What’s on the Radar?
The CII takes a look at what’s new on the policy and public affairs front this month
CITIZENS ADVICE ‘SUPER-COMPLAINT’ TO THE CMA ABOUT THE ‘LOYALTY PENALTY’
Citizens Advice has submitted a super-complaint to the Competition and Markets Authority (CMA), calling on it to identify remedies and recommendations to put an end to the ‘penalty’ paid by loyal and disengaged consumers. The super-complaint covers five ‘essential’ markets where Citizens Advice has concerns about such penalties, one of which is household insurance.
The CMA will now investigate concerns raised that people who stay with their provider – often on default or rollover contracts – can end up paying significantly more than new customers. Citizens Advice has also asked the CMA to focus on vulnerable customers, who it fears can be hardest hit.
The CII’s own Public Trust Index – published earlier this year – identified rewarding loyalty as the key opportunity for the insurance profession to build public trust, and where our research found there to be the biggest gap between consumers’ expectations and insurer performance. We found that it is ‘dual pricing’ – charging excessive differences between new customer premium prices and those at renewal for longstanding customers – which has been most corrosive of trust in our profession.
Alongside the CMA’s investigation, the UK Financial Conduct Authority (FCA) has also announced a market study looking at how general insurance firms charge their customers for home and motor insurance. The terms of reference for this study are yet to be announced.
The super-complaint can be viewed here: bit.ly/2A3hPY7
WORK CARRIED OUT BY THE FCA ON ACCESS TO INSURANCE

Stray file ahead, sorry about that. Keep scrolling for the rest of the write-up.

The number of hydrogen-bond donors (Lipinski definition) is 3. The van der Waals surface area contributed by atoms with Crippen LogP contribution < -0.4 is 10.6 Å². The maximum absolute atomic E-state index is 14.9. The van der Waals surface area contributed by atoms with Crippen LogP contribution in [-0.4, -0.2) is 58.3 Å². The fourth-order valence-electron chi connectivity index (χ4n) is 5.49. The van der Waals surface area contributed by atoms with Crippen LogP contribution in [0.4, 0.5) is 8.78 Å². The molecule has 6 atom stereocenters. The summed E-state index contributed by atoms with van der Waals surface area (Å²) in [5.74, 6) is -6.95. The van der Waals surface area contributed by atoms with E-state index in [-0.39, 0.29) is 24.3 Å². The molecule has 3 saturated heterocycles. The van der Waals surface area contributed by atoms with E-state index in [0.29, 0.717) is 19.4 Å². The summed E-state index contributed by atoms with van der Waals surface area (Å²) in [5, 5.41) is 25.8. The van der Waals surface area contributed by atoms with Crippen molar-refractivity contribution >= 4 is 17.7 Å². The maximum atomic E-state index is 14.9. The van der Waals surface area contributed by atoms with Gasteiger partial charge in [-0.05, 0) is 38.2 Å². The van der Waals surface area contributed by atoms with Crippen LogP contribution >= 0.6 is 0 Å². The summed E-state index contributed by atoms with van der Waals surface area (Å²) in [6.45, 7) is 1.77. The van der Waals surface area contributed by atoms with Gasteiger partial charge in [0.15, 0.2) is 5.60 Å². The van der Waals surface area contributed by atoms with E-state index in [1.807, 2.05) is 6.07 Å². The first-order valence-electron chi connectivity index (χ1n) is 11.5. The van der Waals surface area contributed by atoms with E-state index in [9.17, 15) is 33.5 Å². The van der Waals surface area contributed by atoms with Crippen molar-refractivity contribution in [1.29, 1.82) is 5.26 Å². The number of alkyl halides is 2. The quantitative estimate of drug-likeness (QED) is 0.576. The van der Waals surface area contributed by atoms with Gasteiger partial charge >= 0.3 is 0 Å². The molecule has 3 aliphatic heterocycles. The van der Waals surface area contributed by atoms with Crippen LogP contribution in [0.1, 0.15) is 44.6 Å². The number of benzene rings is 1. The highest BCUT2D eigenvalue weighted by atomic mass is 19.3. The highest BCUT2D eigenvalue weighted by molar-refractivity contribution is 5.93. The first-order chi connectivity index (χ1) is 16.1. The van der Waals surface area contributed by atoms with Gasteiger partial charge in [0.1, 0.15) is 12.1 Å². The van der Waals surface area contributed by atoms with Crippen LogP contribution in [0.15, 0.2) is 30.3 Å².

The Treasury Select Committee has published a letter by Andrew Bailey to chair Nicky Morgan MP on the work carried out by the FCA on access to insurance.
The letter gives a useful overview of the FCA’s plans when considering vulnerable customers. In particular, Mr Bailey makes reference to ‘directing’ the industry to implement a new signposting service for those with pre-existing medical conditions to help them find specialist travel insurance providers, which they would like to see operating by spring 2019. Although this will be piloted initially in the travel insurance market, the regulator will keep progress under review before deciding whether it could include other types of general insurance.
The FCA plans to consult on guidance for firms on the identification and treatment of vulnerable consumers early next year.
The letter can be viewed here: bit.ly/2pM3b1B
ETHNICITY PAY REPORTING
The Department for Business, Energy & Industrial Strategy (BEIS) has launched a consultation on ethnicity pay reporting by employers.
It sets out options and asks questions on what ethnicity pay information should be reported by employers to allow for meaningful action, who should be expected to report, and next steps. The objective of the consultation is to enable government and employers to move forward in a consistent and transparent way. Consultation responses will inform future government policy.
The consultation closes on 11 January 2019. Further information can be found at: bit.ly/2Ce4Swh
Chief executive of the FCA, Andrew Bailey, delivered a speech at the Association of British Insurers’ annual conference...
The paper is comprised of 28 essays by industry leaders and academics concerning the concept of a “good culture”, the role of regulation and regulators, how firms might go beyond incentives for good behaviour and how to change behaviour.
The Prudential Regulation Authority (PRA) has published a policy statement on amendments and optimisations to the senior managers regime